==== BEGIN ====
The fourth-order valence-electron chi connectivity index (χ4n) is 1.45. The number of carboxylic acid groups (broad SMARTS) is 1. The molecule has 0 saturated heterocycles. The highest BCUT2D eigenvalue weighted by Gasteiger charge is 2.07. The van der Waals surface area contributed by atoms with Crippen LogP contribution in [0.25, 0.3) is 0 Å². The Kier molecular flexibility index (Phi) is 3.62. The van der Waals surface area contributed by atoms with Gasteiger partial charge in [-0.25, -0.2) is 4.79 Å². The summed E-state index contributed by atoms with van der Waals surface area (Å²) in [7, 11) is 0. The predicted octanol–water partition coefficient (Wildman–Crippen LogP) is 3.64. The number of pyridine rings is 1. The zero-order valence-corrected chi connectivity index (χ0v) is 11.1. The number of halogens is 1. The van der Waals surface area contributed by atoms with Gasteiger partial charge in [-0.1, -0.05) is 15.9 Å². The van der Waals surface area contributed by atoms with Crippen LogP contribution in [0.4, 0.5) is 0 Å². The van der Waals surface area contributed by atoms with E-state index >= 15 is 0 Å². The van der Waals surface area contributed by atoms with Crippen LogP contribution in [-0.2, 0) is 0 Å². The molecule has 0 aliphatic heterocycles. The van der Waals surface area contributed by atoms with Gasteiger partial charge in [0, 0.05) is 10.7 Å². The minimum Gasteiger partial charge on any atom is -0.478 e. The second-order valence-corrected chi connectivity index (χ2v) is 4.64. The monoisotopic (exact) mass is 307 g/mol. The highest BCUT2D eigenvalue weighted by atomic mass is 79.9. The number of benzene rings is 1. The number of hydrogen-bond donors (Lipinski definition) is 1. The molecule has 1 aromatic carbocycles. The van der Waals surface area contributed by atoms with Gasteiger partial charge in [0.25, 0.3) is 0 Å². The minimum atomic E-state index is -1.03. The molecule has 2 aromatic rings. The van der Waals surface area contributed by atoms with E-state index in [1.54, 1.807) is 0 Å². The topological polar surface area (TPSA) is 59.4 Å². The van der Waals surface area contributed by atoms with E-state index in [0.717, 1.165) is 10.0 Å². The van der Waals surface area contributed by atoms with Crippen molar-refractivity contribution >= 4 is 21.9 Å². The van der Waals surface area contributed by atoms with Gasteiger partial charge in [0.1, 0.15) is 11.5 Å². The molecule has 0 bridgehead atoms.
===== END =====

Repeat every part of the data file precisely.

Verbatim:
The fourth-order valence-electron chi connectivity index (χ4n) is 1.45. The number of carboxylic acid groups (broad SMARTS) is 1. The molecule has 0 saturated heterocycles. The highest BCUT2D eigenvalue weighted by Gasteiger charge is 2.07. The van der Waals surface area contributed by atoms with Crippen LogP contribution in [0.25, 0.3) is 0 Å². The Kier molecular flexibility index (Phi) is 3.62. The van der Waals surface area contributed by atoms with Gasteiger partial charge in [-0.25, -0.2) is 4.79 Å². The summed E-state index contributed by atoms with van der Waals surface area (Å²) in [7, 11) is 0. The predicted octanol–water partition coefficient (Wildman–Crippen LogP) is 3.64. The number of pyridine rings is 1. The zero-order valence-corrected chi connectivity index (χ0v) is 11.1. The number of halogens is 1. The van der Waals surface area contributed by atoms with Gasteiger partial charge in [-0.1, -0.05) is 15.9 Å². The van der Waals surface area contributed by atoms with Crippen LogP contribution in [0.4, 0.5) is 0 Å². The van der Waals surface area contributed by atoms with E-state index >= 15 is 0 Å². The van der Waals surface area contributed by atoms with Crippen LogP contribution in [-0.2, 0) is 0 Å². The molecule has 0 aliphatic heterocycles. The van der Waals surface area contributed by atoms with Gasteiger partial charge in [0, 0.05) is 10.7 Å². The minimum Gasteiger partial charge on any atom is -0.478 e. The second-order valence-corrected chi connectivity index (χ2v) is 4.64. The monoisotopic (exact) mass is 307 g/mol. The highest BCUT2D eigenvalue weighted by atomic mass is 79.9. The number of benzene rings is 1. The number of hydrogen-bond donors (Lipinski definition) is 1. The molecule has 1 aromatic carbocycles. The van der Waals surface area contributed by atoms with Gasteiger partial charge in [0.25, 0.3) is 0 Å². The minimum atomic E-state index is -1.03. The molecule has 2 aromatic rings. The van der Waals surface area contributed by atoms with E-state index in [1.54, 1.807) is 0 Å². The topological polar surface area (TPSA) is 59.4 Å². The van der Waals surface area contributed by atoms with E-state index in [0.717, 1.165) is 10.0 Å². The van der Waals surface area contributed by atoms with Crippen molar-refractivity contribution >= 4 is 21.9 Å². The van der Waals surface area contributed by atoms with Gasteiger partial charge in [0.1, 0.15) is 11.5 Å². The molecule has 0 bridgehead atoms.